Fences & Flowers

The CB Bain Blog

These last 5 months have seen dramatic changes in the real estate market in the
Puget Sound region. Home prices are down, mortgage interest rates are up, equity
has been lost. Fortunately, for homeowners, equity continues to increase year over
year, though it has slowed its rise. Buyers also have increased leverage when
putting in an offer.

Whether a first-time buyer, millennial, a busy “Gen-Xer” or a downsizing Baby Boomer, condominiums fit the needs of many. Generally, a condo is a building that contains a number of individually owned units. In the past, a home owner may have chosen a condo because it fit their financial needs. Today, price and low maintenance, make a condominium very appealing. Whether because of life style or price, home buyers are looking at condominiums more and more, because they fit the unique needs of today’s home owner.

These days, when listing a home for sale, a seller will have a choice of either reviewing offers as they come in or all at once on a specified future date. While reviewing at a later date may seem like the correct choice in this market that favors sellers, there are factors to consider before that choice is made. Although one method may seem like the better option, both have their merits.

Home price increases are beginning to cool in Seattle and surrounding areas. With any big shift in the market, we often wonder what the future holds. We also wonder: What affects housing price to begin with?

The higher real estate prices moved in Puget Sound these past couple of years, the more concerns grew that we were climbing closer to the peak of our market. Last June, those concerns materialized. Here are just some of the possible factors that catalyzed our region toward a sense of balance…yes, that’s market balance:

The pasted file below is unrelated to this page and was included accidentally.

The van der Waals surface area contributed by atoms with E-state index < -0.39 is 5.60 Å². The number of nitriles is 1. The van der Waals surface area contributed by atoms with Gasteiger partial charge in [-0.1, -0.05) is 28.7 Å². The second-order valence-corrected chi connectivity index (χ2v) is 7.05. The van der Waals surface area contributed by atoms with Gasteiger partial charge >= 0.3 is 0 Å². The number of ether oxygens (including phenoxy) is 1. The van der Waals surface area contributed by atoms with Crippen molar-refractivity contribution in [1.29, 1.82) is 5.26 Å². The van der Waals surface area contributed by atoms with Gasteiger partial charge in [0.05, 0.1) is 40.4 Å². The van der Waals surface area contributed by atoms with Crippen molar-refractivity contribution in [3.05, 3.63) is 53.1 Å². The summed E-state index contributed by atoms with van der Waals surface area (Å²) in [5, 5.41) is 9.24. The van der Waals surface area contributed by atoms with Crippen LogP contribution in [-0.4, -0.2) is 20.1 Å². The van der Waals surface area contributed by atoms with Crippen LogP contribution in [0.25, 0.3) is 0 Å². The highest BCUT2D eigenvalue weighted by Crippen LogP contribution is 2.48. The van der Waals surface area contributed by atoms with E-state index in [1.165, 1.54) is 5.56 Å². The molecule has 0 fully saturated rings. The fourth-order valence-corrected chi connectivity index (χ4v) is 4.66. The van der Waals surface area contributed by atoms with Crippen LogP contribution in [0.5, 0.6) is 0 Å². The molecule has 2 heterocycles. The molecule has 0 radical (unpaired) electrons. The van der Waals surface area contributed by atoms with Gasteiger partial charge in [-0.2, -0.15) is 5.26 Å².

On first look, the early half of 2018 may seem like a broken record, with more of the same. No inventory and a high number of buyers. However, believe it or not, the real estate market is on a rollercoaster ride. It may be one of those kiddie rides at the fair, but nonetheless, there are some ups and downs taking place. In this mid-year market update, we’ll discuss the King County real estate market patterns through the first half of 2018.

Data, measurements, statistics, calculations. The different terms for real estate stats seem endless. You may hear these descriptions, but what use are they really and how are these numbers relevant to your transaction? One form of calculation is called the Absorption Rate. Also known as “the months of inventory based on closed sales,” it is a way of knowing how much time it would take to sell the homes currently listed. By using this form of calculation, you can determine whether it is a seller’s or buyer’s market. Studying the Puget Sounds’ low Absorption Rate will enable those selling to maximize their potential in today’s real estate market.

In Seattle, where median home prices jumped $20,000 in a single month to $777,000, homebuyers are beginning to consider whether a home’s aesthetics and functionality warrant its purchase price. Sellers are also feeling the pressure of competition where it’s becoming necessary to pay for neglected repairs, consider minor renovations, apply a fresh coat of paint and stage the home appropriately in the hopes of attracting a hoard of buyers.

These days, you can’t seem to go anywhere without someone talking about real estate values. A common discussion of how much value a homeowner’s house has gained can be heard at most any get together or neighborhood Starbucks. With the press constantly writing about the real estate market, these discussions can be quite competitive. Depending on where you live in King County, last year, your value may have increased between 10-20 percent. While someone living in Seattle has seen some of the largest gains in the country, the rest of King County has also benefited from our region’s demand. But how has the rest of King County increased compared to Seattle, and is the big city really the big winner in this value battle?  

Late boomers, like myself, are busy people. We’re still raising kids or about to send them off to college. Many of us are at the apex of our careers or juggling fast-paced schedules at home for everyone in the family. Adding to the fever pitch, we’re often already caring for aging parents.



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